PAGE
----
M. Butterfly (1993)

Genres - Action, Drama, Spy Film  |   Sub-Genres - Erotic Drama  |   Release Date - Oct 1, 1993 (USA - Limited)  |   Run Time - 100 min.  |   Countries - United States   |   MPAA Rating - R
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Review by Brian J. Dillard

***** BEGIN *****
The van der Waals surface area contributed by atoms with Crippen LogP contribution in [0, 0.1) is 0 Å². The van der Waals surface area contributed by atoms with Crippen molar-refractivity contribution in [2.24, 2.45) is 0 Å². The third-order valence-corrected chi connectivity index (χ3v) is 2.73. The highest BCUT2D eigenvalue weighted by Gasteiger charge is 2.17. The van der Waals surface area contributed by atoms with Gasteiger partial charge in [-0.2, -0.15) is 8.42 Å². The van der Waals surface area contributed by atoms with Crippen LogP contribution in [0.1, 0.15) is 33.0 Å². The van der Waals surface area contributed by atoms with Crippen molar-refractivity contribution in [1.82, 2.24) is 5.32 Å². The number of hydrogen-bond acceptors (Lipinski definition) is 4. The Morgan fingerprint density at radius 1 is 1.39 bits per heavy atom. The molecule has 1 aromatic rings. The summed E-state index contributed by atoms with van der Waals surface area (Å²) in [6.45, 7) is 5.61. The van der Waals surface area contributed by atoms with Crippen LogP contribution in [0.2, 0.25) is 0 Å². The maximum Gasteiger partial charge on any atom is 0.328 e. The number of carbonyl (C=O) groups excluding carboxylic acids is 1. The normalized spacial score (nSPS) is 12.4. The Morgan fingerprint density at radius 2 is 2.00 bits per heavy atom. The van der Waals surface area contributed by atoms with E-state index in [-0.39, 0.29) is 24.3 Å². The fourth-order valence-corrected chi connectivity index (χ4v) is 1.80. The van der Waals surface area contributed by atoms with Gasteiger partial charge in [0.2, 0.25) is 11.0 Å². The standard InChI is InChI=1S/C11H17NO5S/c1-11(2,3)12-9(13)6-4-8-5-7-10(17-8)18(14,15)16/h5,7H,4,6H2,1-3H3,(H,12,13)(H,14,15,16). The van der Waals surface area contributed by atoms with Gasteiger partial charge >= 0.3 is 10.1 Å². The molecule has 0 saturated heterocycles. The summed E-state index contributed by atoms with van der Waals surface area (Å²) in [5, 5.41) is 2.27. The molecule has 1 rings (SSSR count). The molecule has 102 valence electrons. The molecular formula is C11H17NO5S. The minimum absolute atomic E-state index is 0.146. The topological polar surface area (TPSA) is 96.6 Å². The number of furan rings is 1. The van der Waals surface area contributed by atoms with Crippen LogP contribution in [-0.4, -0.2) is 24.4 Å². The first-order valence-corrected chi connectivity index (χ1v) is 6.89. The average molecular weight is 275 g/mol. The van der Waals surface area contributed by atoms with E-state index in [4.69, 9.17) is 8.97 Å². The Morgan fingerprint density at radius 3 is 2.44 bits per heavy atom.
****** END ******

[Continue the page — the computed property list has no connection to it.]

The stage version of M. Butterfly was based on a titillating true story, but the play used its premise to pose compelling questions about notions of male and female, West and East, as embodied by diplomat Rene Gallimard and opera singer Song Liling. In adapting his own play for the screen and teaming up with auteur David Cronenberg (as demonstrated by Naked Lunch, not the most respectful director when it comes to the integrity of his source material), David Henry Hwang fails to compensate for the differences between the mediums. It's not that he and Cronenberg fail to translate the stylized drama into a realistic film, but that, with the exception of the pat and stalely ironic finale, they succeed too well. With its sumptuous Chinese cityscapes and reverent interiors, M. Butterfly threatens to become nothing more than a Merchant-Ivory production of The Crying Game -- a picturesque period piece with a kinky twist. The stage version maintained dramatic tension by leaving it ambiguous as to whether Gallimard knew his lover's gender all along; naturalism, though, demands that the film hedge its bet, so the script goes to great lengths to explain the methodology behind Liling's deception. Cronenberg and Hwang's emphasis on the relationship between the central characters, rather than on the political and cultural dialogue between them, dulls the material's rhetorical edges. It doesn't help that Jeremy Irons plays Gallimard with the same hollow-eyed angst he brought to films such as Damage and Lolita rather than the wittier, more wicked edge he showed in Reversal of Fortune and Cronenberg's Dead Ringers. John Lone is compelling as Liling, but the script makes only a few half-hearted attempts to explain his character's motivations. With the same tunnel vision as Gallimard himself, then, M. Butterfly tells us only half of an admittedly interesting story.